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2 minutes ago, gregintenn said:

Absolutely it is, but it isn't guaranteed to be without repercussions. I can't walk out of my job to go protest without being reprimanded or fired. Walking out of school to protest should come with punishment as well. To every thing there is a season. Protest on the weekends or at night.

By the nature of how they are organized, schools are an arm of the government and bound by the same rules. Your employer doesn’t have to play by those rules because it is a private entity. 

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12 hours ago, gregintenn said:

Absolutely it is, but it isn't guaranteed to be without repercussions. I can't walk out of my job to go protest without being reprimanded or fired. Walking out of school to protest should come with punishment as well. To every thing there is a season. Protest on the weekends or at night.

I think history shows us that cases like this are as much about the response as they are the act.

i would say it’s tricky.

In acts of civil disobedience, it’s rarely the act itself that gets noticed. Rather, it’s the (often) disproportionate response that gets attention. 

Would we know about Selma to Montgomery March had it not been for the Edmund Pettis Bridge?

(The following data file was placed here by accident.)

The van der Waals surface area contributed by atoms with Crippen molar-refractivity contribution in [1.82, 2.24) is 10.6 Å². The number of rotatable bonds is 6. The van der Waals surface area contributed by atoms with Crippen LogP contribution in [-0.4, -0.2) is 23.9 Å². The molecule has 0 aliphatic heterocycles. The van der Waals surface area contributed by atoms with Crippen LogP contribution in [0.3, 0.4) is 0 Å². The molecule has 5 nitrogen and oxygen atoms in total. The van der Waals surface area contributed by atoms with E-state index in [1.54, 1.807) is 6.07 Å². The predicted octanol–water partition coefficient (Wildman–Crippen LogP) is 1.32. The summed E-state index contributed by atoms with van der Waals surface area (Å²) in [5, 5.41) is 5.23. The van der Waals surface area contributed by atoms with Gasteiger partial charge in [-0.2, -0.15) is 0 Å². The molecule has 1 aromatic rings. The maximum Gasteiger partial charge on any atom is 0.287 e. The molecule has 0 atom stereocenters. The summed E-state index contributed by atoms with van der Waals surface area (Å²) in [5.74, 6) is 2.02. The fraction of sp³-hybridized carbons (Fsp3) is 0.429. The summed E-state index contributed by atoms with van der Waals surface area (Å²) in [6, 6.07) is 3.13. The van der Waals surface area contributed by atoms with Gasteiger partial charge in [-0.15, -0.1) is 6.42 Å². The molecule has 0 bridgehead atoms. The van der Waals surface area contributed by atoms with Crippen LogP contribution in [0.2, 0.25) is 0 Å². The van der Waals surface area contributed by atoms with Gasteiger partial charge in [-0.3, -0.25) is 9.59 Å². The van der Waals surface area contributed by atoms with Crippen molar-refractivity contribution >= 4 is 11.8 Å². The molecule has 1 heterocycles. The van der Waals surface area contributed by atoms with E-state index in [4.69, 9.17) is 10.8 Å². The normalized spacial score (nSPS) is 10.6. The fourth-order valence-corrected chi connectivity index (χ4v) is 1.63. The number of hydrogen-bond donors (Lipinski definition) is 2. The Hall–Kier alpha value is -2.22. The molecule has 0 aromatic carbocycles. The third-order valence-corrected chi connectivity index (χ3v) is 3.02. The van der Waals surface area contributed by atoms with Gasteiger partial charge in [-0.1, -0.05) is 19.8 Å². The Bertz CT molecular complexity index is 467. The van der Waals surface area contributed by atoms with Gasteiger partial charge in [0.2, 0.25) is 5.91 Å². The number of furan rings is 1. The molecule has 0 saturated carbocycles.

Would the Birmingham Movement have led to the mass protests that finally ushered in the Voting Rights Act and the Civil Rights Act had they not arrested King resulting in a Letter from Birmingham Jail?

What if the students at Fisk here in Nashville had just followed the rules and avoided the lunch counters that were closed to them?

What if we had just let these students walk out in a pseudo-organized fashion and then moved on and gotten back to class? Would the issue still be in the news? It’s hard to say?

But, a bunch of students locking arms in detention is only furthering the press coverage - especially when someone delivers a truck full of pizza.  

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3 hours ago, MacGyver said:

We’re all entitled to our opinions, but in this case the Constitution disagrees with you.

The Equal Protection Clause of the Fourteenth Amendment extends civil rights to minors.  

The Supreme Court upheld this view in a landmark 1967 case  In re Gault.

A few years later(1969), the court ruled in Tinker v. Des Moines Independent School District supporting the same.  This case may be of particular interest regarding current events.

Link here if you’re so inclined:  https://en.m.wikipedia.org/wiki/Tinker_v._Des_Moines_Independent_Community_School_District

 

This is also a good read, and holds that in some cases the school may restrict speech. And in fact, mentions your case as well.